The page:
If you’ll go to the next slide just real quick, Jack, I just want to show them the benchmarking data, then we can flip back over here. I’ll tell you about renew America together.
If we look at all the techniques are different ways we can collect data, surveys, and questionnaires.
So, self administered instrument are still at the top, most frequently used approach, and that is because technology has enabled us to use those tools, making it easier to administer the questionnaire and that survey. They are not easy to design.
If you’re using questionnaires and surveys, you need to spend time developing a good one. And that’s a little bit of the problem with some of the data that we see coming out of them, because the questions are so poorly read.
So while people will say we do it, because it’s a net net, it’s not easy to do a questionnaire, to develop a questionnaire and do it well. It’s easy to administer it because of the technology.
So, we see a lot of that use. They can be very, very powerful. They are not all bad, They can be really powerful, and we make a lot of decisions on those types of data.
There’s also performance records, where we go get the data from the system, from the operating reports. That’s easy. If you have access to those data. If you don’t have access to those data, but you know the data exist, they’ll make a friend with someone who has access to those data.
Of course, we have action plans and observations, and tests, and interviews, and focus groups, all types of ways: the keyword data collection.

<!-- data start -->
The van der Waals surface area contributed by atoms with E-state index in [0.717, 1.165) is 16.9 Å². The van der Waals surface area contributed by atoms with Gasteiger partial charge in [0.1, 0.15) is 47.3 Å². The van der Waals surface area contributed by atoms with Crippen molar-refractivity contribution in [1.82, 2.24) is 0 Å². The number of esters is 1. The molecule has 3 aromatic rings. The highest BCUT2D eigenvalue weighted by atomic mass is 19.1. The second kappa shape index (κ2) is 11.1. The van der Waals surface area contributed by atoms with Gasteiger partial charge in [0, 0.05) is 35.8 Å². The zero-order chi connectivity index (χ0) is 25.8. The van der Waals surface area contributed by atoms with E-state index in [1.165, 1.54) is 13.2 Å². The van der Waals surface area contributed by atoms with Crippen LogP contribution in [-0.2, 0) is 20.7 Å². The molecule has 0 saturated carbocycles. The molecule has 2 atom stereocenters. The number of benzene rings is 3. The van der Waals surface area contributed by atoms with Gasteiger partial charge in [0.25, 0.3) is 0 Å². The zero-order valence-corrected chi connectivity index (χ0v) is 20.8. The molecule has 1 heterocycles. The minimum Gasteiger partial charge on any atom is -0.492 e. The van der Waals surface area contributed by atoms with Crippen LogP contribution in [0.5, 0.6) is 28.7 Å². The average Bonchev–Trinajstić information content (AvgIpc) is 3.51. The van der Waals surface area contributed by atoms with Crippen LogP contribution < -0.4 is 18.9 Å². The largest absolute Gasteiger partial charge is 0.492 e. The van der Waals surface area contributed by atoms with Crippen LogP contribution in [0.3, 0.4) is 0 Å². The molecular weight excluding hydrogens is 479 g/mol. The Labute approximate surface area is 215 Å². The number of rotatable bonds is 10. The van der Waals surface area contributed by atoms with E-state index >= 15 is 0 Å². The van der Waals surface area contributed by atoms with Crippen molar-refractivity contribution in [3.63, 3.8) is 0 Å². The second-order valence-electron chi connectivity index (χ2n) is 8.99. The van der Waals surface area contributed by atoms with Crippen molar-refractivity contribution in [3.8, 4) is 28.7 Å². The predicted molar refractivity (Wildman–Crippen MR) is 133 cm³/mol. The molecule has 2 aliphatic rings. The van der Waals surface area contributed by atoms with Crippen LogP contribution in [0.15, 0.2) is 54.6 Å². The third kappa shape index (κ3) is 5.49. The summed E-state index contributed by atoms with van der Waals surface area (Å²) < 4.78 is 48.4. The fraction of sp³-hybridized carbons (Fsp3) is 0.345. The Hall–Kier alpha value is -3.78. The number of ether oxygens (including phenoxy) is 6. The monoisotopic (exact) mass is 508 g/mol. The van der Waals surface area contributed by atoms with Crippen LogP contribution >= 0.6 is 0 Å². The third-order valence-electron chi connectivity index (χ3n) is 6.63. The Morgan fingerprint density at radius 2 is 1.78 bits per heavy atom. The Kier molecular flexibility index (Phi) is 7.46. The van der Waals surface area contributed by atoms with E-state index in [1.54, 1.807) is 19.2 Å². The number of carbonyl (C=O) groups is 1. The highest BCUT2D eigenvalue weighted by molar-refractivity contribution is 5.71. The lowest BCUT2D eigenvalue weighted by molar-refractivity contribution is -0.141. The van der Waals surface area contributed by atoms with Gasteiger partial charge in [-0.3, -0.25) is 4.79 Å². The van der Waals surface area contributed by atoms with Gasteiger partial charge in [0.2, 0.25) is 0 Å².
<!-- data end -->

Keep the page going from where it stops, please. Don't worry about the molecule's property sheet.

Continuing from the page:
And Jack, if you’ll flip back to that previous slide, so I can focus on this program, the key to all of it is building data collection into your program.
Too much of the time, we wait to show the value.
When it’s all said and done, now, we’ve got to figure out, how did we get the best data possible.
But if you will build it into the programming as you go, it is no longer extra effort for anyone to respond to a questionnaire or complete an action plan. It’s no longer effort for you, because you’ve designed it.
The program, so you can easily get the data. And that’s what Retinue America Together Civility Leadership Institute. It’s done.
So if anyone ever wants to do a really interesting leadership development program that’s intended to do greater good, their applications are open now are the Renew America Together Stability Leadership Institute.
We have people of all genders, and races, and nationalities and political leanings.
The idea is get people in there who are totally diverse along all these demographics and give them the skill to cross over and engage with people who come from a different perspective, and find common ground.
This is a six month program.
They go to the program in person for about three days.